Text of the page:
Be near me when my light is low,
When the blood creeps, and the nerves prick
And tingle; and the heart is sick,
And all the wheels of Being slow.

Be near me when the sensuous frame
Is rack’d with pangs that conquer trust;
And Time, a maniac scattering dust,
And Life, a Fury slinging flame.

Be near me when my faith is dry,
And men the flies of latter spring,
That lay their eggs, and sting and sing
And weave their petty cells and die.

Be near me when I fade away,
To point the term of human strife,
And on the low dark verge of life
The twilight of eternal day.

Here in the 50th canto of his work, there is evident a new gravity. Tennyson leaves behind his sly explanations of poetic purpose and goes for broke: “Be near me!” To whom is he speaking? Perhaps his equally bereaved sister, some suggest; perhaps his lost friend; perhaps even God; but certainly his readers. He asks us to be with him in his most desolate moments, when we can admit that we too have felt these savage doubts.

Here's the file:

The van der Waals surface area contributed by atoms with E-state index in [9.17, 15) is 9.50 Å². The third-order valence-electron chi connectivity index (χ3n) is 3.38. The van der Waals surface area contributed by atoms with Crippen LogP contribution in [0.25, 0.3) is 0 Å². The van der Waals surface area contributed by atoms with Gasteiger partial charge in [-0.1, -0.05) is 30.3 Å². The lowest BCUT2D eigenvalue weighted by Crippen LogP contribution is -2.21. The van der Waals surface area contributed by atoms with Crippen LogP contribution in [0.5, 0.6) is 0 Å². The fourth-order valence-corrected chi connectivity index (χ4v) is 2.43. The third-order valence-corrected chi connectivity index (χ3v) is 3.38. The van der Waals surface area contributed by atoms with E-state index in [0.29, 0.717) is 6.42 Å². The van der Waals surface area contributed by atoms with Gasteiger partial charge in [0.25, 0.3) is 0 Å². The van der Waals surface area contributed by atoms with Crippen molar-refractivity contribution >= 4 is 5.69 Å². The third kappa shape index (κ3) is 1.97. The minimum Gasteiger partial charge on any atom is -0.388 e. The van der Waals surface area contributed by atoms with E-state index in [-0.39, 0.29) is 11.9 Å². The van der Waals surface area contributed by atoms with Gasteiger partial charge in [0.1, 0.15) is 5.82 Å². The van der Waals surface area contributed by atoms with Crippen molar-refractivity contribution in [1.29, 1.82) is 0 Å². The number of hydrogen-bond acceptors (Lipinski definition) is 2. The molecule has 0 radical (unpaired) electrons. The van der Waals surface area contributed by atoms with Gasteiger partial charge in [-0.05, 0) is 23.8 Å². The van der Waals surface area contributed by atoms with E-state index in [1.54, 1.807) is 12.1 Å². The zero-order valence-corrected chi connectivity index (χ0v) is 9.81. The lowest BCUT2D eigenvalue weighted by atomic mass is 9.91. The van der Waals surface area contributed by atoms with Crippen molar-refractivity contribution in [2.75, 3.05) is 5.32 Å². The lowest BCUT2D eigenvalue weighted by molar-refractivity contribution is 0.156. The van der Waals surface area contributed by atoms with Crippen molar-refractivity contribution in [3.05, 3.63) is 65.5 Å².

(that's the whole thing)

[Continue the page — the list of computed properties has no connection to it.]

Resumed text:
The poetry mimics the agitation by crafting a second line which bursts through the set metre and length: “when the blood creeps and the nerves prick.” The poetry is abandoning surface games. The words are savage: “Time a maniac scattering dust/ and Life a fury slinging flame.” (Did they have flame -throwers in Tennyson’s day?) When he wants to express the futility of life, like Shakespeare he calls on flies, in this case, those that live and mate and lay eggs and die. There is a theatricality about the canto which allows for some irony, while not undermining its force. It represents the low dark verge of life, where it may be possible to see the twilight of eternal day.

Although I have never seen this life as a vale of tears, I have always known it’s nastiness and brutishness as much as its goodness and saintliness. My beliefs were not therefore much challenged by our daughter’s death: I knew this kind of thing could happen. My struggle was to resist sweetening it by any kind of comforting piety.

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